All this shows that both France and its European partners are showing profound solidarity. It also shows that we immediately understood it wasn’t solely about Ukraine’s security. What’s at stake today is the future of European societies and the possibility for all this continent’s citizens to live in peace.

Russia must have no doubt that we’ll continue to stand by Ukraine for as long as necessary. As long as it’s threatened by imperialist urges, whatever they may be, we’ll defend the right of peoples to live in peace, freedom and sovereignty in their country.

We know France has progressively become a supporter of Ukraine and Moldova joining the European Union. Which one, in your opinion, has more chance of joining the EU first? To what extent are you personally satisfied with the pace at which Ukraine is fulfilling its obligations?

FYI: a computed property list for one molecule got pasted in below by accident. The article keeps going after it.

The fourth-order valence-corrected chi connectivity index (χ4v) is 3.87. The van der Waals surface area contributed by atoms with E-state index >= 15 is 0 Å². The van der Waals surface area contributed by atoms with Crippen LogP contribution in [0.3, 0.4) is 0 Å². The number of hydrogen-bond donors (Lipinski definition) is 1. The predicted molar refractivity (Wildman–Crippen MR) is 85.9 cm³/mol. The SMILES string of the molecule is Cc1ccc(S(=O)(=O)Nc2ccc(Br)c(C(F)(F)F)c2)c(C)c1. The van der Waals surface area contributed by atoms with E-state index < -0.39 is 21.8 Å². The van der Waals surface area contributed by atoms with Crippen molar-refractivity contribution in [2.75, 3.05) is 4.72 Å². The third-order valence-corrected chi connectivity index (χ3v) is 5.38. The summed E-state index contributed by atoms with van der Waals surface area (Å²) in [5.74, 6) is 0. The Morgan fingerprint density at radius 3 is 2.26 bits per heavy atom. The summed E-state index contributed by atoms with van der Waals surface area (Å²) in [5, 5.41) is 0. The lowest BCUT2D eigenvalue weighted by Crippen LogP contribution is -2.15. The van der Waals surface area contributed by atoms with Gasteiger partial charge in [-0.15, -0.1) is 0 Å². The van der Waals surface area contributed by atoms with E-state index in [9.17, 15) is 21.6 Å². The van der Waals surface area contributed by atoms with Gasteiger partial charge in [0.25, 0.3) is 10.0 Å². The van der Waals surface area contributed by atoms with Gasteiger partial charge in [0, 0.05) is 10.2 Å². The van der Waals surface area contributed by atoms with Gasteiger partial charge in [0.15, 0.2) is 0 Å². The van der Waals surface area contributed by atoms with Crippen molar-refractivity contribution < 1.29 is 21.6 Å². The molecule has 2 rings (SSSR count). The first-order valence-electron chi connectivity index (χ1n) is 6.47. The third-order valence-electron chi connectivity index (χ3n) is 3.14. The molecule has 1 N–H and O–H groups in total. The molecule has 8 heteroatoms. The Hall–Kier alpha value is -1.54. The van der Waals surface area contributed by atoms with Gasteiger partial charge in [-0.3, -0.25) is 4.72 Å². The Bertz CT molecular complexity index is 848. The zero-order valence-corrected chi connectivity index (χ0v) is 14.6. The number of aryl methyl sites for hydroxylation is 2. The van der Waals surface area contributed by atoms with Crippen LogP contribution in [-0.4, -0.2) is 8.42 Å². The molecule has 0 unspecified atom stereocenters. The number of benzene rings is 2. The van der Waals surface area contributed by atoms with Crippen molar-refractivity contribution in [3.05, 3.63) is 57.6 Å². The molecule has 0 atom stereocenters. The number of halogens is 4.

Ukraine’s future is indisputably linked to the European family. Since the beginning of the process, France has supported that prospect. You’ll remember that it was under the French presidency of the Council of the European Union that Ukraine was recognized as a candidate country.

Likewise, France continues to support Moldova’s European pathway, which recently saw tremendous success when the second European Political Community summit was held in Chisinau. On that occasion, as you know, we agreed on a reduction in roaming charges between Moldova and the European Union from 1 January 2024 onwards: it’s a very practical decision which shows that Moldova is and will be part of the European family. In this spirit, we also hosted the third ministerial conference of the Moldova Support Platform in Paris in November 2022. We’ll continue defending that country against the destabilizing consequences of the war Russia is illegally conducting in Ukraine.

Ukraine and Moldova are engaged in a European Union accession process which is long and demanding, requiring significant reforms. The two countries have their own characteristics and merits, but share the same desire to move forward so as to offer their people the future they aspire to. So France will support them all along the way.